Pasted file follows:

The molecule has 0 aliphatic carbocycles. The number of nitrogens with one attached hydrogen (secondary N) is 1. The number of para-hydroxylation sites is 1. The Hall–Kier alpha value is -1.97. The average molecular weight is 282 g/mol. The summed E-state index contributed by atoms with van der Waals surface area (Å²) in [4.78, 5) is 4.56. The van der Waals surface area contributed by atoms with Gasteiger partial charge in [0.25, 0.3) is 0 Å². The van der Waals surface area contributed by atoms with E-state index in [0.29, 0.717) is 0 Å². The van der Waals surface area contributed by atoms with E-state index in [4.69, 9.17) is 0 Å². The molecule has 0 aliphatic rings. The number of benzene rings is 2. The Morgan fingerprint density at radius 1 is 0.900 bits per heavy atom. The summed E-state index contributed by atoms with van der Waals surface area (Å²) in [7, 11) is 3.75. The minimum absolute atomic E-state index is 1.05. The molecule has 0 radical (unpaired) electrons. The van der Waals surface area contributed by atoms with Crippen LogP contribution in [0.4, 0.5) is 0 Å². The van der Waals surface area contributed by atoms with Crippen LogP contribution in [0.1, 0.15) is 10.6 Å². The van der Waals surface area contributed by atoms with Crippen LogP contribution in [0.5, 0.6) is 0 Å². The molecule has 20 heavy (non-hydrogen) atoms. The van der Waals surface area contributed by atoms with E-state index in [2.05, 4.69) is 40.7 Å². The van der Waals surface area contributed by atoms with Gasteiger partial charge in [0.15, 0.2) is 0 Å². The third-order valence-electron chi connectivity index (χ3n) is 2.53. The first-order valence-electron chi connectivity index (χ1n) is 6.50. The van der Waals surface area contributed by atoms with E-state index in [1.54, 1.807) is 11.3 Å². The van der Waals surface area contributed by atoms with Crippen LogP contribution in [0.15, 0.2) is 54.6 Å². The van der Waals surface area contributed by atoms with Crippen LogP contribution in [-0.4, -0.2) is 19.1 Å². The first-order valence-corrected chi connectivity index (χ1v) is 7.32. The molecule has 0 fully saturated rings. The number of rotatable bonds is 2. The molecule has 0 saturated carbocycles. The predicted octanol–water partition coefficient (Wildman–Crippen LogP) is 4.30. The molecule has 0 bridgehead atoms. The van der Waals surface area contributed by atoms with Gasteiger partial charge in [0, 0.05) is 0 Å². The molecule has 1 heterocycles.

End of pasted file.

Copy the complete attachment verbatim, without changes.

The molecule has 0 aliphatic carbocycles. The number of nitrogens with one attached hydrogen (secondary N) is 1. The number of para-hydroxylation sites is 1. The Hall–Kier alpha value is -1.97. The average molecular weight is 282 g/mol. The summed E-state index contributed by atoms with van der Waals surface area (Å²) in [4.78, 5) is 4.56. The van der Waals surface area contributed by atoms with Gasteiger partial charge in [0.25, 0.3) is 0 Å². The van der Waals surface area contributed by atoms with E-state index in [0.29, 0.717) is 0 Å². The van der Waals surface area contributed by atoms with E-state index in [4.69, 9.17) is 0 Å². The molecule has 0 aliphatic rings. The number of benzene rings is 2. The Morgan fingerprint density at radius 1 is 0.900 bits per heavy atom. The summed E-state index contributed by atoms with van der Waals surface area (Å²) in [7, 11) is 3.75. The minimum absolute atomic E-state index is 1.05. The molecule has 0 radical (unpaired) electrons. The van der Waals surface area contributed by atoms with Crippen LogP contribution in [0.4, 0.5) is 0 Å². The van der Waals surface area contributed by atoms with Crippen LogP contribution in [0.1, 0.15) is 10.6 Å². The van der Waals surface area contributed by atoms with Crippen LogP contribution in [0.5, 0.6) is 0 Å². The molecule has 20 heavy (non-hydrogen) atoms. The van der Waals surface area contributed by atoms with E-state index in [2.05, 4.69) is 40.7 Å². The van der Waals surface area contributed by atoms with Gasteiger partial charge in [0.15, 0.2) is 0 Å². The third-order valence-electron chi connectivity index (χ3n) is 2.53. The first-order valence-electron chi connectivity index (χ1n) is 6.50. The van der Waals surface area contributed by atoms with E-state index in [1.54, 1.807) is 11.3 Å². The van der Waals surface area contributed by atoms with Crippen LogP contribution in [0.15, 0.2) is 54.6 Å². The van der Waals surface area contributed by atoms with Crippen LogP contribution in [-0.4, -0.2) is 19.1 Å². The first-order valence-corrected chi connectivity index (χ1v) is 7.32. The molecule has 0 fully saturated rings. The number of rotatable bonds is 2. The molecule has 0 saturated carbocycles. The predicted octanol–water partition coefficient (Wildman–Crippen LogP) is 4.30. The molecule has 0 bridgehead atoms. The van der Waals surface area contributed by atoms with Gasteiger partial charge in [0, 0.05) is 0 Å². The molecule has 1 heterocycles.